The Royal Armouries has been an integral part of the Tower of London since William I the Conqueror in the 11th century ordered it to be built. Paying visitors were allowed access to the site from the late 16th century. Its development as a museum, however, largely dates to the reign of Charles II (1660–85), when the public was admitted on payment of a fee. At that time visitors could view specially prepared displays such as the "Spanish Armoury," comprising weapons and instruments of torture reputed to have come from the defeated Spanish Armada in 1588. Another exhibit was the "Line of Kings," which showed some of the armour of successive sovereigns, mounted on wooden dummies and horses that had been carved by such well-known artists as Grinling Gibbons and John van Nost. Re-creations of these exhibits can be seen today.

The Royal Armouries’ entire collection has become a key source for comparative study of the world’s arms and armour. Much of the collection is now displayed at the Royal Armouries Museum, Leeds (opened 1996), and the Royal Armouries Museum of Artillery at Fort Nelson, Fareham, near Portsmouth (opened 1988). The displays in the White Tower, renewed from 1997, tell the story of the Tower as a fortress and trace the development of the Royal Armouries and other government institutions that have operated there. In addition to the armour of the kings of England, some of the finest examples of arms and armour made over the past millennium can be seen.


Although the United Kingdom is one of Europe’s leading fishing countries, the industry has been in long-term decline. Fishing limits were extended to 200 nautical miles (370 km) offshore in the mid-1970s, and, because a significant part of the area fished by EU members lies within British waters, catches were regulated on a community-wide basis while the United Kingdom was a member of the EU. Meanwhile, the United Kingdom lost opportunities to fish in some more-distant waters (e.g., those off Iceland), and this reduced its total catch more than that of other countries of the EU. The United Kingdom’s fishing industry now supplies only half the country’s total demand. The most important fish landed are cod, haddock, mackerel, whiting, and plaice, as well as shellfish, including Nephrops (Norway lobsters), lobsters, crabs, and oysters. Estuarine fish farming—mainly of trout and salmon—has expanded considerably.

The United Kingdom has relatively limited supplies of economically valuable mineral resources. The once-important extraction of iron ore has dwindled to almost nothing. Other important metals that are mined include tin, which supplies about half the domestic demand, and zinc. There are adequate supplies of nonmetallic minerals, including sand and gravel, limestone, dolomite, chalk, slate, barite, talc, clay and clay shale, kaolin (china clay), ball clay, fuller’s earth, celestine, and gypsum. Sand, gravel, limestone, and other crushed rocks are quarried for use in construction.


U.S. Nuclear Weapons Withdrawn From the United Kingdom

The United States has withdrawn nuclear weapons from the RAF Lakenheath air base 70 miles northeast of London, marking the end to more than 50 years of U.S. nuclear weapons deployment to the United Kingdom since the first nuclear bombs first arrived in September 1954.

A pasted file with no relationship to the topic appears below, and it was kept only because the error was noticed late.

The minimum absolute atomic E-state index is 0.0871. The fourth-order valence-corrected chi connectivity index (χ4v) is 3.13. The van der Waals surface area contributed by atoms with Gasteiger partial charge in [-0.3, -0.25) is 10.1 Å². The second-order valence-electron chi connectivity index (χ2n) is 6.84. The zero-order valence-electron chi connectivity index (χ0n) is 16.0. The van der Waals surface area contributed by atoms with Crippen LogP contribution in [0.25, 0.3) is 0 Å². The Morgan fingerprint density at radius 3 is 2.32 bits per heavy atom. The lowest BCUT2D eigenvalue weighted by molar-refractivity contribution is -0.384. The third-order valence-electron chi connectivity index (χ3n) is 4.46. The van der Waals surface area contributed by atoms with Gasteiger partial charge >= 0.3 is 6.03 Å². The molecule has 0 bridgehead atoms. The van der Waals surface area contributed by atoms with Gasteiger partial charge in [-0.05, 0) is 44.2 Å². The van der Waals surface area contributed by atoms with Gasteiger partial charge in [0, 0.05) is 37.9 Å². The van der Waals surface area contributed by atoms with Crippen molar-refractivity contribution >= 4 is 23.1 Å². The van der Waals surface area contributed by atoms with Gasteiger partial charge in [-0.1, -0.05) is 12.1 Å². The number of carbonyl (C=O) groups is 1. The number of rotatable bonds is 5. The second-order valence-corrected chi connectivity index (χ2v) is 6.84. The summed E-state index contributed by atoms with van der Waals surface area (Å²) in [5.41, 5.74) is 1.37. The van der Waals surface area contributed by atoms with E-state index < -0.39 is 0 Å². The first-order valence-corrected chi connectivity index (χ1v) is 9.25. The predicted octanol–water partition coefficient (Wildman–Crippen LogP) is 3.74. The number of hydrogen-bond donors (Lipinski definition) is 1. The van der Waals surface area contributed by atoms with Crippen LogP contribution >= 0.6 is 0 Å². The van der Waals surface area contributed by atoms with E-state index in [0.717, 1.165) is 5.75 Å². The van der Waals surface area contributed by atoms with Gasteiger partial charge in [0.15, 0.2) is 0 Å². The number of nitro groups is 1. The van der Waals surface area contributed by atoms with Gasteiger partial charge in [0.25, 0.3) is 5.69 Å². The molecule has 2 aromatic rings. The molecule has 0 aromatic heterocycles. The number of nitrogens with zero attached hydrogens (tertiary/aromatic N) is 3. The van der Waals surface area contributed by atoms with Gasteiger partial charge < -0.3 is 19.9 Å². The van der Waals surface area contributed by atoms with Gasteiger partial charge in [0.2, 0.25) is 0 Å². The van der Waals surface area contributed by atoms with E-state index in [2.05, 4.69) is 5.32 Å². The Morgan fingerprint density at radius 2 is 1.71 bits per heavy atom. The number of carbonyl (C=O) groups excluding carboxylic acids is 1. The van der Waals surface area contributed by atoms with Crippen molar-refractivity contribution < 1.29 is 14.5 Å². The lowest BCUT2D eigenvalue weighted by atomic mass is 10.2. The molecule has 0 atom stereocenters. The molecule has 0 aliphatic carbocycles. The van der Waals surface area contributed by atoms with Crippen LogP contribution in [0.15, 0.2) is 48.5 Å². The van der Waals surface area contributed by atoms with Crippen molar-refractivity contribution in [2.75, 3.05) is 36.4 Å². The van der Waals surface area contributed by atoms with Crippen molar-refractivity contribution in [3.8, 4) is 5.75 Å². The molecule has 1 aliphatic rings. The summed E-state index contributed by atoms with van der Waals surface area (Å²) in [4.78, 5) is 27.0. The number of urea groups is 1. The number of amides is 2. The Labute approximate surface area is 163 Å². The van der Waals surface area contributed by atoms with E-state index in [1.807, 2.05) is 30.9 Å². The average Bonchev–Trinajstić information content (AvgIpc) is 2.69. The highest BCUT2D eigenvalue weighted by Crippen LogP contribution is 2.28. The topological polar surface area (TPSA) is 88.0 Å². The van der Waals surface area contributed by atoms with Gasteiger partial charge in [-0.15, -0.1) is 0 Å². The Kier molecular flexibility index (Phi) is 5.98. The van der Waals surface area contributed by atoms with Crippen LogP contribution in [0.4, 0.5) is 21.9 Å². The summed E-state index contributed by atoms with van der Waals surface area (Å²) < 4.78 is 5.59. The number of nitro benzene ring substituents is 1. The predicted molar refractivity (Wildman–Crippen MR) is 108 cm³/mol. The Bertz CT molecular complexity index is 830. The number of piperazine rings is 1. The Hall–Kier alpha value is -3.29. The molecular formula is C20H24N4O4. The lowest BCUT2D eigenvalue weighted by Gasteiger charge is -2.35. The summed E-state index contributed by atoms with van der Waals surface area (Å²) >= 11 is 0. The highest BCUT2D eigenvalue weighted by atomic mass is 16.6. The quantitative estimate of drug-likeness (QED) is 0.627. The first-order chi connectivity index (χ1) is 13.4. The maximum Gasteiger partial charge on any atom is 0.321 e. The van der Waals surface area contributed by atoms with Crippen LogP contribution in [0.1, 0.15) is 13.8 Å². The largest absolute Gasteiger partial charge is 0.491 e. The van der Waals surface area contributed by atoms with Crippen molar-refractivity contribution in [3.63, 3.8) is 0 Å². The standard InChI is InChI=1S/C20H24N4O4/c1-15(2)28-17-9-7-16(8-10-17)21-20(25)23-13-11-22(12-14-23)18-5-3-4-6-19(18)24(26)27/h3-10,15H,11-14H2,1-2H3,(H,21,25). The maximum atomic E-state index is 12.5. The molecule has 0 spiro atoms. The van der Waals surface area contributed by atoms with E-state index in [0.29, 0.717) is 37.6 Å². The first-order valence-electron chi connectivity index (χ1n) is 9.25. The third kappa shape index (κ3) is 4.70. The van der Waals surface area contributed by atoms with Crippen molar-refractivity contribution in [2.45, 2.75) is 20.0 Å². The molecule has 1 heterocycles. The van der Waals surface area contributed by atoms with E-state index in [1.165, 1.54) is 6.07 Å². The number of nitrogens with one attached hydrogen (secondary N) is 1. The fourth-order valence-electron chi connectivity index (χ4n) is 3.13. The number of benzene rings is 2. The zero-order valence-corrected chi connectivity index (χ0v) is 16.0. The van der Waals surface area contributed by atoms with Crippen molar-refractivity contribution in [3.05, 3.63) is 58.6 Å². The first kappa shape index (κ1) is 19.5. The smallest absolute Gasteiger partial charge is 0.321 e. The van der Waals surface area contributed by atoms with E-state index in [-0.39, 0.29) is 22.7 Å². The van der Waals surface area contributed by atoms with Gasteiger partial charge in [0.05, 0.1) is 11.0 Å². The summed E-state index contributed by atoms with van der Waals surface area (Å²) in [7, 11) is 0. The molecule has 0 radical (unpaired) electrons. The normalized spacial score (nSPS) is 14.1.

The withdrawal, which has not been officially announced but confirmed by several sources, follows the withdrawal of nuclear weapons from Ramstein Air Base in Germany in 2005 and Greece in 2001. The removal of nuclear weapons from three bases in two NATO countries in less than a decade undercuts the argument for continuing deployment in other European countries.

Figure 1:
US Nuclear Weapons in Europe 2008

Withdrawal of U.S. nuclear weapons from three European bases since 2001 means that two-thirds of the arsenal is now on the southern flank.

Status of European Deployment

I have previously described that President Bill Clinton in November 2000 authorized the Pentagon to deploy 110 nuclear bombs at Lakenheath, part of a total of 480 nuclear bombs authorized for Europe at the time.

President George Bush updated the authorization in May 2004, which apparently ordered the withdrawal of nuclear weapons from Ramstein Air Base in Germany. The withdrawal from Lakenheath might also have been authorized by the Bush directive, or by an update issued within the past three years. This reduction and consolidation in Europe was hinted by General James Jones, the NATO Supreme Commander at Europe at the time, when he stated in a testimony to a Belgian Senate committee: “The reduction will be significant. Good news is on the way.”

Last week I reported that security deficiencies found by the U.S. Air Force Blue Ribbon Review at “most” sites were likely to lead to further consolidation of the weapons, and that “significant changes” were rumored at Lakenheath.

Table 1:
US Nuclear Weapons in Europe 2008

Derived from more extensive table. Click table or here to download the full table.

The withdrawal from Lakenheath means that the U.S. nuclear weapons deployment overseas is down to only two U.S. Air Force bases (Aviano AB in Italy and Incirlik in Turkey) plus four other national European bases in Belgium, Germany, Holland and Italy, for a total of six bases in Europe. It is estimated that there are 150-240 B61 nuclear bombs left in Europe, two-thirds of which are based on NATO’s southern flank (see Table 1).